“What are you doing?”
“What’s that for?”
The questions came from the two young daughters of Rabbi Moshe Lieblich and his wife Chana, directors of Chabad of Wilmington, North Carolina.
The little girls, wearing identical long white dresses and white bows in their bobbed dark brown hair, directed their questions to Rabbi Levi Heber of Brooklyn, NY, an Orthodox Jewish mohel who performed the circumcision or bris ceremony for their youngest brother on Tuesday (Sept. 10).
Pointing out the bandages and cup on a table, the rabbi patiently explained what the instruments were for and that the placard in Hebrew of Psalms 121 was a blessing for their tiny brother, born just 18 days before. He reminded them they would find out their brother’s name, the fifth child in their family, after the ceremony ended.
Heber, the director of the International Bris Association, said he’s gotten the nickname ‘The Mohel of the Carolinas’ because of his many trips to North Carolina and South Carolina to perform bris ceremonies for Jewish families.
It’s a business that “doesn’t have repeat customers, only repeat referrals,” he joked.
“Usually we like to have the bris at eight days old unless the infant was premature or there were complications. In this case, we needed to wait since the baby had jaundice,” Heber said later. “There’s great significance to the number eight. It signifies that the child is entering a covenant that is not limited by nature, that surpasses the natural world, and his connections to God are purer now.”
So the Lieblich family chose to have their son’s bris ceremony on his 18th day instead and also during the auspicious period of repentance and introspection called the Days of Awe leading up to Yom Kippur.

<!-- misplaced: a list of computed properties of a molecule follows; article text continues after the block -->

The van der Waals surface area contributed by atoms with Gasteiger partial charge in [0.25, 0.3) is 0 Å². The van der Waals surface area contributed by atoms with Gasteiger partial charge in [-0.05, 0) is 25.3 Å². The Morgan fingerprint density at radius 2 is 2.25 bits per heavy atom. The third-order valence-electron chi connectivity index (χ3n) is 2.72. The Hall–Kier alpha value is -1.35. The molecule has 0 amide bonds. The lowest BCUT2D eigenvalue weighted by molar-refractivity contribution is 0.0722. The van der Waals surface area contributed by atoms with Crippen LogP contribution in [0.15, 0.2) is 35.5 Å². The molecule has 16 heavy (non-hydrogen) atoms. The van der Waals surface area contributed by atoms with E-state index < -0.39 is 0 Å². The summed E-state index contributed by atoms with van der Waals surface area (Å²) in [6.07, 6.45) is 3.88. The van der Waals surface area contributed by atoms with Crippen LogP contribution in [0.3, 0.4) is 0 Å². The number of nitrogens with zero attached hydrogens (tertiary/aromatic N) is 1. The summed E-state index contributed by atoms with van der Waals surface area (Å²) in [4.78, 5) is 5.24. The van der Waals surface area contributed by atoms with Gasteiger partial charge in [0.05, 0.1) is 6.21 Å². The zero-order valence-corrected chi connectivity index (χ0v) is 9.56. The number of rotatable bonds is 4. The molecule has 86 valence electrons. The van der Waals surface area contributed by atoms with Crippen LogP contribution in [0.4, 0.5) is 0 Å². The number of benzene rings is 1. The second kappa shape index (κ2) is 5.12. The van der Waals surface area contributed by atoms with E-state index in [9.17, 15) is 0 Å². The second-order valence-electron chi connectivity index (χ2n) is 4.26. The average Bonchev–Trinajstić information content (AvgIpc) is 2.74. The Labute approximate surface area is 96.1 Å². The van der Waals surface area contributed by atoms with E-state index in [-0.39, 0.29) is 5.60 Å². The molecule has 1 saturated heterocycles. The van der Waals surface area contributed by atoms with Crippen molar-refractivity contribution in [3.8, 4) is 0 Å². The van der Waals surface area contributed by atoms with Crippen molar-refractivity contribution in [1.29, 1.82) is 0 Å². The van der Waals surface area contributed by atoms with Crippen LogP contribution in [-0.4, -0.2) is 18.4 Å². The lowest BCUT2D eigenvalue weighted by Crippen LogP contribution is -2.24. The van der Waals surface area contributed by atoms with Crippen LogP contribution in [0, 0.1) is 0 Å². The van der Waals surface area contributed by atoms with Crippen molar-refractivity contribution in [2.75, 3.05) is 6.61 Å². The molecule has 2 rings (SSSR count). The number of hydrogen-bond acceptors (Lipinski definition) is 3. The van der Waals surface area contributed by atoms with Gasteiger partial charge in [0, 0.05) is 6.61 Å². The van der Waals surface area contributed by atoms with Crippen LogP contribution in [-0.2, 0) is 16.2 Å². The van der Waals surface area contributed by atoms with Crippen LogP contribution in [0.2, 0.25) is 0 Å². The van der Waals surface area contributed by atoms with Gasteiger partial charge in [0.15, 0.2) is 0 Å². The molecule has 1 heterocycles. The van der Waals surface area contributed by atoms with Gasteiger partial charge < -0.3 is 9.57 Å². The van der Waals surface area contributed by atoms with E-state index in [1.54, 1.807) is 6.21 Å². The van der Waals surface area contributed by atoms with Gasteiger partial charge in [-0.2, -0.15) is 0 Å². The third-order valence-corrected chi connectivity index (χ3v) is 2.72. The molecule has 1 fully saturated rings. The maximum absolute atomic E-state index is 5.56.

“I know it’s a special mitzvah (good deed) for him,” Chana Lieblich said, cradling her son. “I’m just hoping it’s a good start for him and that he will grow up to be a good person.”
Members of the Jewish community crowded into the Lieblich home, and the men joined in Hebrew prayers in a side living room.
Rabbi Lieblich’s family from New York weaved through the crowd with platters of food for a dinner on the lawn after the bris.
Chana Lieblich’s youngest sister carried around an open computer to broadcast the bris over Skype to their parents and extended family in France.
During the bris, Rabbi Lieblich’s mother gently placed his son on a white pillow in the mohel’s arms. Chana Lieblich watched patiently as her husband and the men of the Jewish community prayed and read passages over her son.
After the bris, the excited crowd hushed so the baby could hear his own name whispered in his ear for the first time.
Under the feast tent outside, Rabbi Lieblich explained the significance of the name his family chose for their third son – Sholom Dovber.
Their son was named after the fifth Chabad rebbe who “revolutionized the yeshiva world with a system of sending rabbis out to communities to establish synagogues,” the rabbi added. “So for us, when it came time to name our first boy born while we’ve been in Wilmington, we couldn’t think of a better name for him.”